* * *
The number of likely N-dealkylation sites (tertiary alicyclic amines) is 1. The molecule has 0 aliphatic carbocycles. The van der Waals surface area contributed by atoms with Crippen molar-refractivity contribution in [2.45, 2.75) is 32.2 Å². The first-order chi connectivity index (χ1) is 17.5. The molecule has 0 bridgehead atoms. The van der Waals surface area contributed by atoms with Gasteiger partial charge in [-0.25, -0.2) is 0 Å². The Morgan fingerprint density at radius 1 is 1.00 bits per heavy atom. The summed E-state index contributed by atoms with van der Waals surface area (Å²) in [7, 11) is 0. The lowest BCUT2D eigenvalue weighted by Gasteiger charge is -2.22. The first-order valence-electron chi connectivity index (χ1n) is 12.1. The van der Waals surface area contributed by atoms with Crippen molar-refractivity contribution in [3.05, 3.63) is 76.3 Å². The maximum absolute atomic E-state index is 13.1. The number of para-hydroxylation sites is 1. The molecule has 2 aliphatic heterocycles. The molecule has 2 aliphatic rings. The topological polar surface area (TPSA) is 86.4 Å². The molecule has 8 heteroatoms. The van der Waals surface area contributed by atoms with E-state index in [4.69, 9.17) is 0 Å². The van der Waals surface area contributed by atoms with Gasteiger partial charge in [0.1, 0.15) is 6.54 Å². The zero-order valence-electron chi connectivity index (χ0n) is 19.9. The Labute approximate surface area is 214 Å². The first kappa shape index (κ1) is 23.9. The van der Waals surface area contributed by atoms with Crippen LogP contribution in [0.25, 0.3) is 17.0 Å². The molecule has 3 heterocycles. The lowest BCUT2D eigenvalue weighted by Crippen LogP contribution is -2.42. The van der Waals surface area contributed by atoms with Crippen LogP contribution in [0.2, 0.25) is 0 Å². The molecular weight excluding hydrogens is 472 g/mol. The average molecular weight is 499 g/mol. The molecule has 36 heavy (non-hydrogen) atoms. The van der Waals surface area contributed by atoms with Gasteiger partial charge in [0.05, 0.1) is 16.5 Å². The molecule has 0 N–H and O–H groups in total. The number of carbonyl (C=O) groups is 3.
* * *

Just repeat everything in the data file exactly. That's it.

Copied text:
The number of likely N-dealkylation sites (tertiary alicyclic amines) is 1. The molecule has 0 aliphatic carbocycles. The van der Waals surface area contributed by atoms with Crippen molar-refractivity contribution in [2.45, 2.75) is 32.2 Å². The first-order chi connectivity index (χ1) is 17.5. The molecule has 0 bridgehead atoms. The van der Waals surface area contributed by atoms with Gasteiger partial charge in [-0.25, -0.2) is 0 Å². The Morgan fingerprint density at radius 1 is 1.00 bits per heavy atom. The summed E-state index contributed by atoms with van der Waals surface area (Å²) in [7, 11) is 0. The lowest BCUT2D eigenvalue weighted by Gasteiger charge is -2.22. The first-order valence-electron chi connectivity index (χ1n) is 12.1. The van der Waals surface area contributed by atoms with Crippen molar-refractivity contribution in [3.05, 3.63) is 76.3 Å². The maximum absolute atomic E-state index is 13.1. The number of para-hydroxylation sites is 1. The molecule has 2 aliphatic heterocycles. The molecule has 2 aliphatic rings. The topological polar surface area (TPSA) is 86.4 Å². The molecule has 8 heteroatoms. The van der Waals surface area contributed by atoms with E-state index in [4.69, 9.17) is 0 Å². The van der Waals surface area contributed by atoms with Gasteiger partial charge in [0.1, 0.15) is 6.54 Å². The zero-order valence-electron chi connectivity index (χ0n) is 19.9. The Labute approximate surface area is 214 Å². The first kappa shape index (κ1) is 23.9. The van der Waals surface area contributed by atoms with Crippen LogP contribution in [0.25, 0.3) is 17.0 Å². The molecule has 3 heterocycles. The lowest BCUT2D eigenvalue weighted by Crippen LogP contribution is -2.42. The van der Waals surface area contributed by atoms with Crippen LogP contribution in [0.2, 0.25) is 0 Å². The molecular weight excluding hydrogens is 472 g/mol. The average molecular weight is 499 g/mol. The molecule has 36 heavy (non-hydrogen) atoms. The van der Waals surface area contributed by atoms with Gasteiger partial charge in [0.05, 0.1) is 16.5 Å². The molecule has 0 N–H and O–H groups in total. The number of carbonyl (C=O) groups is 3.